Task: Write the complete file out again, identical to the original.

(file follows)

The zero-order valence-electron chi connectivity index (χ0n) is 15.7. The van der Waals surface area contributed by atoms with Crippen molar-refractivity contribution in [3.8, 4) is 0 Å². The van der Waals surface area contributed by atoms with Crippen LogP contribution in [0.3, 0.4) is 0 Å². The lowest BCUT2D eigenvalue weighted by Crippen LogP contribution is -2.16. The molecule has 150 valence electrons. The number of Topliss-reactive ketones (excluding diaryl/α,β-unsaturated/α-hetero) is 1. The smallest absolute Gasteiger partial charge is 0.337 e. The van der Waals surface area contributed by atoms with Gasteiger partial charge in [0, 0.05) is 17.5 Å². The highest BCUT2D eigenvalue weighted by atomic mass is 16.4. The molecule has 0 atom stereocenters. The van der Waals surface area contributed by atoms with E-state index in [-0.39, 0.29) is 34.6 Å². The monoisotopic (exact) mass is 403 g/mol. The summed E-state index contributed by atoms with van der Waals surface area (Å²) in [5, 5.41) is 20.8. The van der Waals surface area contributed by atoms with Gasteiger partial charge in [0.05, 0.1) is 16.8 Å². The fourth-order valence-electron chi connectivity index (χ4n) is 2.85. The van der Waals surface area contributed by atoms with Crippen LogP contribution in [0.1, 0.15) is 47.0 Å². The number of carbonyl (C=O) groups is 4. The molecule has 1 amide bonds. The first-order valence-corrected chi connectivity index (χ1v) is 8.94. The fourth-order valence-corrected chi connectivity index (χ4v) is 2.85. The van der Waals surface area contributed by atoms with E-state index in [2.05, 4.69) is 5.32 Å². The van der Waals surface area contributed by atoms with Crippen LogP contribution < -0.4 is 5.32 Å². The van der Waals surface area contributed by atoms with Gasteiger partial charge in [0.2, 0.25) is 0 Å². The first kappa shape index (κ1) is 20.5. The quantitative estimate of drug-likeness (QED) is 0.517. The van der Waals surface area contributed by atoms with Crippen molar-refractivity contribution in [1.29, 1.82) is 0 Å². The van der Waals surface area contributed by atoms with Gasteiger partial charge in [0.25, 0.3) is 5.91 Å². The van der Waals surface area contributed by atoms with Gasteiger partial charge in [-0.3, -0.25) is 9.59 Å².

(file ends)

The zero-order valence-electron chi connectivity index (χ0n) is 15.7. The van der Waals surface area contributed by atoms with Crippen molar-refractivity contribution in [3.8, 4) is 0 Å². The van der Waals surface area contributed by atoms with Crippen LogP contribution in [0.3, 0.4) is 0 Å². The lowest BCUT2D eigenvalue weighted by Crippen LogP contribution is -2.16. The molecule has 150 valence electrons. The number of Topliss-reactive ketones (excluding diaryl/α,β-unsaturated/α-hetero) is 1. The smallest absolute Gasteiger partial charge is 0.337 e. The van der Waals surface area contributed by atoms with Gasteiger partial charge in [0, 0.05) is 17.5 Å². The highest BCUT2D eigenvalue weighted by atomic mass is 16.4. The molecule has 0 atom stereocenters. The van der Waals surface area contributed by atoms with E-state index in [-0.39, 0.29) is 34.6 Å². The monoisotopic (exact) mass is 403 g/mol. The summed E-state index contributed by atoms with van der Waals surface area (Å²) in [5, 5.41) is 20.8. The van der Waals surface area contributed by atoms with Gasteiger partial charge in [0.05, 0.1) is 16.8 Å². The fourth-order valence-electron chi connectivity index (χ4n) is 2.85. The van der Waals surface area contributed by atoms with Crippen LogP contribution in [0.1, 0.15) is 47.0 Å². The number of carbonyl (C=O) groups is 4. The molecule has 1 amide bonds. The first-order valence-corrected chi connectivity index (χ1v) is 8.94. The fourth-order valence-corrected chi connectivity index (χ4v) is 2.85. The van der Waals surface area contributed by atoms with E-state index in [2.05, 4.69) is 5.32 Å². The van der Waals surface area contributed by atoms with Crippen LogP contribution < -0.4 is 5.32 Å². The van der Waals surface area contributed by atoms with Gasteiger partial charge in [0.2, 0.25) is 0 Å². The first kappa shape index (κ1) is 20.5. The quantitative estimate of drug-likeness (QED) is 0.517. The van der Waals surface area contributed by atoms with Crippen molar-refractivity contribution in [1.29, 1.82) is 0 Å². The van der Waals surface area contributed by atoms with Gasteiger partial charge in [0.25, 0.3) is 5.91 Å². The van der Waals surface area contributed by atoms with Gasteiger partial charge in [-0.3, -0.25) is 9.59 Å².